vagina begins to look red, foaling is just few
days away. When the vagina is FULLY red (the
color of red meat), foaling is just hours away.
When it's fully red, you are within a 6 to 12
hours of foaling.
The pelvic area will become sunken and
The jennet may walk with her tail elevated.
The jennet will stand off from the herd.
She will start getting up and down and
rolling caused by the contractions and her
When she goes down, stays down, lies on her
side with legs extended, she is having
contractions and full labor has begun. The foal
should be produced in 20 minutes. Don't panic if
it's 30 minutes. If the foal isn't forthcoming
after 45 minutes, call a vet.
In most instances, the “bubble"
first. You should be able to see the 2 white
hooves through the bubble with one hoof slightly
forward of the other. The correct position is a
diving position where the foal's head is resting
on his legs as if he were diving into a pool.
It's important that one leg is slightly forward
of the other in order for the shoulders to
easily pass through the pelvic area at an angle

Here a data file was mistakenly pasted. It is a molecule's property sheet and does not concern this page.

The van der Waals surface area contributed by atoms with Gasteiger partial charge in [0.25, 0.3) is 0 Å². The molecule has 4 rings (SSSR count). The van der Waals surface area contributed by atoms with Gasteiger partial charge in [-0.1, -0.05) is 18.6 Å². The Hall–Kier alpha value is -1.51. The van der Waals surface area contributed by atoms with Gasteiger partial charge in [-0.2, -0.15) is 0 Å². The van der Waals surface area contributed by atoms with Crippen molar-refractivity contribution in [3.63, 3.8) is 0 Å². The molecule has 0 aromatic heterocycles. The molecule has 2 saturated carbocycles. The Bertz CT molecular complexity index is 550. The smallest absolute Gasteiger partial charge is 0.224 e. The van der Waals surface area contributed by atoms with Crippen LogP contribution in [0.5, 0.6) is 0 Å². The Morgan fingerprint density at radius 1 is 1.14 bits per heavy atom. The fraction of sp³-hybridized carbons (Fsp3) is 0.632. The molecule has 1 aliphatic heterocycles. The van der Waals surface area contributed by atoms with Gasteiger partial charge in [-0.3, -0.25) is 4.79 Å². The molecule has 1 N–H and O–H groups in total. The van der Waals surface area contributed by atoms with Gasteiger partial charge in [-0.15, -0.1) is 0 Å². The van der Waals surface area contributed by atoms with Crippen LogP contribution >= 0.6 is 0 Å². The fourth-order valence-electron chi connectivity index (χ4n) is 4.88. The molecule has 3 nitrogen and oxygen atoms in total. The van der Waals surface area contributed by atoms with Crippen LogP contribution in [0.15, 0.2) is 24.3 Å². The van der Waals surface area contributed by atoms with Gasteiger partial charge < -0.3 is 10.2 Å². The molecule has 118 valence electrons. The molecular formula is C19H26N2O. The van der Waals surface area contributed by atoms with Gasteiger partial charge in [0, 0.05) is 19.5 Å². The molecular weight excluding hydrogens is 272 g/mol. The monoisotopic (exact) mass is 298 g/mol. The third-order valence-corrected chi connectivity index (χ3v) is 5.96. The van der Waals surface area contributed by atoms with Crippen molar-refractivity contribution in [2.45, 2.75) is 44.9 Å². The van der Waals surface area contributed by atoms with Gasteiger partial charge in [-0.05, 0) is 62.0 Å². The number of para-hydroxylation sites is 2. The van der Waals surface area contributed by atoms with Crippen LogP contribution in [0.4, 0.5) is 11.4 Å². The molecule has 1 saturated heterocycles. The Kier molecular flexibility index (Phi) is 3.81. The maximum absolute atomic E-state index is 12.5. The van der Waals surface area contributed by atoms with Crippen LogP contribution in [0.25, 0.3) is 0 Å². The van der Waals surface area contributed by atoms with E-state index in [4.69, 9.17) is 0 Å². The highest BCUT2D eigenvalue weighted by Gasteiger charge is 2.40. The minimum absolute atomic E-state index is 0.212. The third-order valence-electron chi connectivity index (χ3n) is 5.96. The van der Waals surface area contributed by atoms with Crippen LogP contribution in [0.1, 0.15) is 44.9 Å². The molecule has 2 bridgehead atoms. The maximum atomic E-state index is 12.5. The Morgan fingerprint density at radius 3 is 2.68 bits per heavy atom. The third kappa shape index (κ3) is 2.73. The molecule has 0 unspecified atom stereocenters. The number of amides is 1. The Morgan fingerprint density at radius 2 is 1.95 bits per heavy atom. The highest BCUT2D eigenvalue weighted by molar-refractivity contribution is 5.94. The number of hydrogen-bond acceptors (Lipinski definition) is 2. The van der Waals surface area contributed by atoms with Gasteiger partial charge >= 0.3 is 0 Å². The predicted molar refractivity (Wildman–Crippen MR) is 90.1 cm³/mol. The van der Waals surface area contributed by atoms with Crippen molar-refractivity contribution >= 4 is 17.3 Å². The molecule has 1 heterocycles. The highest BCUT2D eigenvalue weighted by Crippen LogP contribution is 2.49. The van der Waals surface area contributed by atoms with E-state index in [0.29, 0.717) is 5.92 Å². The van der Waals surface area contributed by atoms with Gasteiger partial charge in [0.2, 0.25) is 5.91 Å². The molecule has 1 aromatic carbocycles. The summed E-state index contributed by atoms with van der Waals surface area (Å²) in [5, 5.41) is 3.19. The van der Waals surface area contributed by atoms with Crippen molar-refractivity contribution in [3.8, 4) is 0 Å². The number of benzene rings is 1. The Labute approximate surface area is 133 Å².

rather than straight on where it can get stuck.
Sometimes, the bubble will burst during birthing
or the jenny will stand up and cause it to
The correct position of the foal for delivery
is where his back is positioned at the top of
his mom's back. If his back is toward her
stomach (meaning the foal is upside down) or his
bottom and/or hind legs are presenting
themselves first, call the vet immediately. Your
vet will need to turn the foal in order for
deliver to occur.
If you feel the need to break the bag and
pull the baby out, do not break the bag until
the nose is completely out and you can grab both
legs to prevent the foal from going back into
the birth canal and drowning. If you ever pull a
foal, do not pull it straight out but aim it
down and toward the dam's underbelly. You can
injure the foal's back if you pull out and up.